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Extended Repayment Plan Eligibility
The Extended Repayment Plan can extend a borrower’s student loan repayment period to up to 25 years. This plan can help borrowers by granting them more time to repay their debt. This can also give borrowers lower monthly payments. However, there are some eligibility requirements for this plan. Continue reading to learn more about Extended Repayment Plan eligibility!
What is the Extended Repayment Plan?
The Extended Repayment Plan is a student loan repayment plan offered by the Department of Education for federal student loans. This plan allows borrowers to extend their repayment period to up to 25 years. Student loan borrowers have the option to choose between fixed or graduated payments on this plan.
In addition to giving you more time to repay your loans, extending your repayment plan can lower your monthly payments. This can make your debt easier to manage.
See also: How to lower student loan payments
What loans are eligible for the Extended Repayment Plan?
The following federal student loans are eligible to be repaid on the Extended Repayment Plan:
- Direct Consolidation Loans
- Subsidized Federal Stafford Loans
- Direct Unsubsidized Loans
- Direct PLUS Loans
- Unsubsidized Federal Stafford Loans
- FFEL PLUS Loans
- FFEL Consolidation Loans
There are additional eligibility requirements to use the Extended Repayment Plan.
Borrowers with Direct Loans must have more than $30,000 in unpaid federal Direct Loans. Borrowers must also have no outstanding balance on a Direct Loan from October 7, 1998 to the date you obtained a Direct Loan. This means you can’t have had a Direct Loan balance when borrowing the one(s) for which you intend to use the Extended Repayment Plan.
FFEL borrowers must have more than $30,000 in outstanding FFEL Program loans. They also must not have had a FFEL balance on October 7, 1998, or when borrowing the initial FFEL loans.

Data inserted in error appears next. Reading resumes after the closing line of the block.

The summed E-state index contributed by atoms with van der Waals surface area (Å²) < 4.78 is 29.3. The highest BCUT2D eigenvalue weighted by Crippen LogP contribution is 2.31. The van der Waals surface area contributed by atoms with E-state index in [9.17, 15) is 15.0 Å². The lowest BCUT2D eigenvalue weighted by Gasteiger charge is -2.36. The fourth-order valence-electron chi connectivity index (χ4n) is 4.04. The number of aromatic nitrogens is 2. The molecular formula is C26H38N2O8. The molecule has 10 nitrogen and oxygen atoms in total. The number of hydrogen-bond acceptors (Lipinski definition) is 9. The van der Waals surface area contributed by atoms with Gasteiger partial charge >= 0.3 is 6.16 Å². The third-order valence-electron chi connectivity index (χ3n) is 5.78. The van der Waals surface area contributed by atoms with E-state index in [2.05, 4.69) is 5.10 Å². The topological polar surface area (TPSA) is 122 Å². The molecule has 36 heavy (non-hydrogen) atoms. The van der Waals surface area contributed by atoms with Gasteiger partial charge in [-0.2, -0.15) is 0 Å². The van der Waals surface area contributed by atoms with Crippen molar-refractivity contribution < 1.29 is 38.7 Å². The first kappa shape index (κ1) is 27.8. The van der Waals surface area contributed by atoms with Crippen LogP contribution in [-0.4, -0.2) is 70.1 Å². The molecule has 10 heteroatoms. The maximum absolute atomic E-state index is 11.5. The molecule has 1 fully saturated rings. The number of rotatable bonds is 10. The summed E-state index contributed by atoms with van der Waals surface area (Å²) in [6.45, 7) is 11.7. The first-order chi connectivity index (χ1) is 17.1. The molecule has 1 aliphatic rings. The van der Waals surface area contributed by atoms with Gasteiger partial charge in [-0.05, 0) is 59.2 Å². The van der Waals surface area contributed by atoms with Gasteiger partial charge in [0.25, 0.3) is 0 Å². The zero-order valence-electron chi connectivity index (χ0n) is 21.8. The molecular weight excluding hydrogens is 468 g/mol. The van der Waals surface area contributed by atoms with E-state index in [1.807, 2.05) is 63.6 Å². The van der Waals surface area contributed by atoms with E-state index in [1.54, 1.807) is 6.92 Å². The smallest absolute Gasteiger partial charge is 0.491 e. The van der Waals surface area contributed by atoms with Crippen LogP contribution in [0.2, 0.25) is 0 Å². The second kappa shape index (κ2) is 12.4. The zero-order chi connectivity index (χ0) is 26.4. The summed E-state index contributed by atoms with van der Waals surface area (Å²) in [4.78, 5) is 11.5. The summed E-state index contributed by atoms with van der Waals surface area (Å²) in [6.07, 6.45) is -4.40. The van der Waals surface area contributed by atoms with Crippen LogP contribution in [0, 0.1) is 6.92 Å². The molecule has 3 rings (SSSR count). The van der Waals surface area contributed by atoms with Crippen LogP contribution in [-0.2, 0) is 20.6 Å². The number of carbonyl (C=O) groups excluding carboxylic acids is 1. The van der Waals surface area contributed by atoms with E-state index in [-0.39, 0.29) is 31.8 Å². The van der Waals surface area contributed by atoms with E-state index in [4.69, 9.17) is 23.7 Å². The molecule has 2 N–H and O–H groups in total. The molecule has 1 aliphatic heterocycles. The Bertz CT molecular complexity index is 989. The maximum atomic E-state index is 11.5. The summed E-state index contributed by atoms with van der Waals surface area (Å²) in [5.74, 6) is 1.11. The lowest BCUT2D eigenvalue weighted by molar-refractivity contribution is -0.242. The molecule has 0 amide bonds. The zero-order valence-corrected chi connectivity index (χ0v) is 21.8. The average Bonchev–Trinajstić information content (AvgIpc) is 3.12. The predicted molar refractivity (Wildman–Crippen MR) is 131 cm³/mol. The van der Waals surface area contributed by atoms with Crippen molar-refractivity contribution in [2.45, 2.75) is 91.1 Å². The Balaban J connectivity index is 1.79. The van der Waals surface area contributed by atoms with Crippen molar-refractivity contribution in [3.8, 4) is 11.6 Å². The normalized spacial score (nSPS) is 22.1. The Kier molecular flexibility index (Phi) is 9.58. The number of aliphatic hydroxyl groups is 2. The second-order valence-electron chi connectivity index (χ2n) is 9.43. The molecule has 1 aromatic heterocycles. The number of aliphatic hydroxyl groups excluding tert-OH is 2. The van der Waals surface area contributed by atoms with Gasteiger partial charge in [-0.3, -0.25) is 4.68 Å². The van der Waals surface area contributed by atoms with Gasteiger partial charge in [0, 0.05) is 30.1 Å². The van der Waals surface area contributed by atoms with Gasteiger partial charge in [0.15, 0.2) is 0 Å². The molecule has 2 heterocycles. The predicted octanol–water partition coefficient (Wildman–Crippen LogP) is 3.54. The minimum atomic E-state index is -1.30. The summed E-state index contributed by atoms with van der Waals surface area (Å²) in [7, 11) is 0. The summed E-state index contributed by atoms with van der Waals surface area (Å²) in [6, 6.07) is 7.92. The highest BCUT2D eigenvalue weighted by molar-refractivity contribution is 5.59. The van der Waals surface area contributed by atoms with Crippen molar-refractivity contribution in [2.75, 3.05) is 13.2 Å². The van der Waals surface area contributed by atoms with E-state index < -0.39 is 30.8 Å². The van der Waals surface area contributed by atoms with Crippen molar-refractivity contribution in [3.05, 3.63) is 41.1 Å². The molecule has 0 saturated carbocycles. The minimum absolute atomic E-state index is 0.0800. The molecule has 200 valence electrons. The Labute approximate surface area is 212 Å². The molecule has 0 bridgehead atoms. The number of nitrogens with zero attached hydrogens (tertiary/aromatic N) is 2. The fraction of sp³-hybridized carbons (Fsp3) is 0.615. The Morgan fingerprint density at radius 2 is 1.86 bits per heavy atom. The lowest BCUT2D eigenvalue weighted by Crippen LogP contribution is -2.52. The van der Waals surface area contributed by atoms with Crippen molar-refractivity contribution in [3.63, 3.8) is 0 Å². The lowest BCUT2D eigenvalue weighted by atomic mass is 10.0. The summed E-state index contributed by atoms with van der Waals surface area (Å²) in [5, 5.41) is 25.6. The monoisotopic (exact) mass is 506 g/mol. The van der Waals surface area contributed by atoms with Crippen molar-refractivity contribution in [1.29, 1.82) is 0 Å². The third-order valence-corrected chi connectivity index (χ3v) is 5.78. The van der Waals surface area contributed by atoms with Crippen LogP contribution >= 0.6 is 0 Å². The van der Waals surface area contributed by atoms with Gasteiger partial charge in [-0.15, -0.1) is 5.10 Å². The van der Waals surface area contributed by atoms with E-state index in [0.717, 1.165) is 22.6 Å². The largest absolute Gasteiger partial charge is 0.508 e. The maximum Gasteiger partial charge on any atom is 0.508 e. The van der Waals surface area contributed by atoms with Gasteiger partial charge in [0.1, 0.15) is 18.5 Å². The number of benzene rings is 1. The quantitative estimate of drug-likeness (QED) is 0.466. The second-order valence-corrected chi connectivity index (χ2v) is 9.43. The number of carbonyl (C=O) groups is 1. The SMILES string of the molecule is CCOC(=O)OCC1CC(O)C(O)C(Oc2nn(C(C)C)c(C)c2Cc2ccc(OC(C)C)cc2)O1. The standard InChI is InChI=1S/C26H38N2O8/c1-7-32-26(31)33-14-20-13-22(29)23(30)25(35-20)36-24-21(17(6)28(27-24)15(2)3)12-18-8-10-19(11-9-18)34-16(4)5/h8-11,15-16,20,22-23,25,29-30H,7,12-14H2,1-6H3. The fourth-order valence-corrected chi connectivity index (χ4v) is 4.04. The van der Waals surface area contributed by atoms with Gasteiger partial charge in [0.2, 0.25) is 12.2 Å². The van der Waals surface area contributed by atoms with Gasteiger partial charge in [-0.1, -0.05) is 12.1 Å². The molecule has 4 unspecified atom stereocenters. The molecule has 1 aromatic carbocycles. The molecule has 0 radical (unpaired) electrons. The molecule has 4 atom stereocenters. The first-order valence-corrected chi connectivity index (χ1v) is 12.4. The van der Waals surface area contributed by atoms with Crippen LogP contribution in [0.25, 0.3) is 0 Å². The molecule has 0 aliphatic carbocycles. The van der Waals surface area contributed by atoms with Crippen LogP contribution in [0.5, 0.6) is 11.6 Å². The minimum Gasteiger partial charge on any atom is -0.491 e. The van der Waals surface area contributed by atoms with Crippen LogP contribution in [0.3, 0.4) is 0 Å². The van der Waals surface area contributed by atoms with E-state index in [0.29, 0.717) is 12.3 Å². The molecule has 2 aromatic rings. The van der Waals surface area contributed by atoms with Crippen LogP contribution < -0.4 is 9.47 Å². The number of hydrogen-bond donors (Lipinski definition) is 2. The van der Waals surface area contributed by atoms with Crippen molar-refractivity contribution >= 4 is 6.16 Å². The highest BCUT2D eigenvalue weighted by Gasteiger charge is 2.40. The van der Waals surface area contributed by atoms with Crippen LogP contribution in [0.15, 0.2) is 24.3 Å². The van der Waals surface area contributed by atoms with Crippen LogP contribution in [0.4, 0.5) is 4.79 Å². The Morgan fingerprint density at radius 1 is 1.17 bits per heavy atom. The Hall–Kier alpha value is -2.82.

Some borrowers may have both Direct Loans and FFEL Program loans. If these borrowers want to use the Extended Repayment Plan for both loan types, they must have $30,000 in debt for each. For example, if you have $30,000 in outstanding FFEL Program loans, but only $5,000 in Direct Loans, the Extended Repayment Plan can be applied to only the FFEL Program Loans.
Things to consider
The Extended Repayment Plan gives federal student loan borrowers the chance to extend their repayment period to up to 25 years. As mentioned before, the longer repayment period will lower your regular monthly payments. This can make paying off student loans more manageable. However, because of the longer repayment period, borrowers may end up paying more because of interest. If you wish to keep interest down, consider making small extra payments when you can.
If your goal is to get the lowest monthly payment possible, check out Income-Driven Repayment plans. These 4 repayment plans are also for federal student loans. Monthly payments will be calculated relative to your income.
Change your repayment plan
When repayment starts, you’ll automatically be put on the Standard 10-year Repayment Plan. Borrowers who are eligible for the Extended Repayment Plan should contact their student loan servicer to change their repayment plan! Make sure to be proactive about making your plan work for you. This helps you avoid student loan default and damage to your credit score.
Other resources for student loan repayment
If you’re considering making a change in your student loan repayment plan, you’ve got options. Federal loans are typically the most flexible in their repayment plans, but as of 2022, many private loans have significantly lower interest rates than federal loans from five or more years ago. Our guide to consolidating and refinancing student loans can help you through the process of assessing whether refinancing is the right solution for you, and how to do it. We also can guide you through the process of shopping around for different loans.
Don’t miss: How to refinance student loans with bad credit
Stay on top of it
Although student loans can easily get lost in the day-to-day hustle and bustle, it’s very important that you stay on top of them. If you fail to deal with your loans and budget them into your expenses, you might end up defaulting on them, which could have terrible impacts on your credit score. If you are planning on buying a house sometime down the line, having student loans in default might prevent you from doing it.
That all being said, as long as you plan ahead and make sure you know your options, student loan default should not be a risk for you. Best of luck with your decision-making!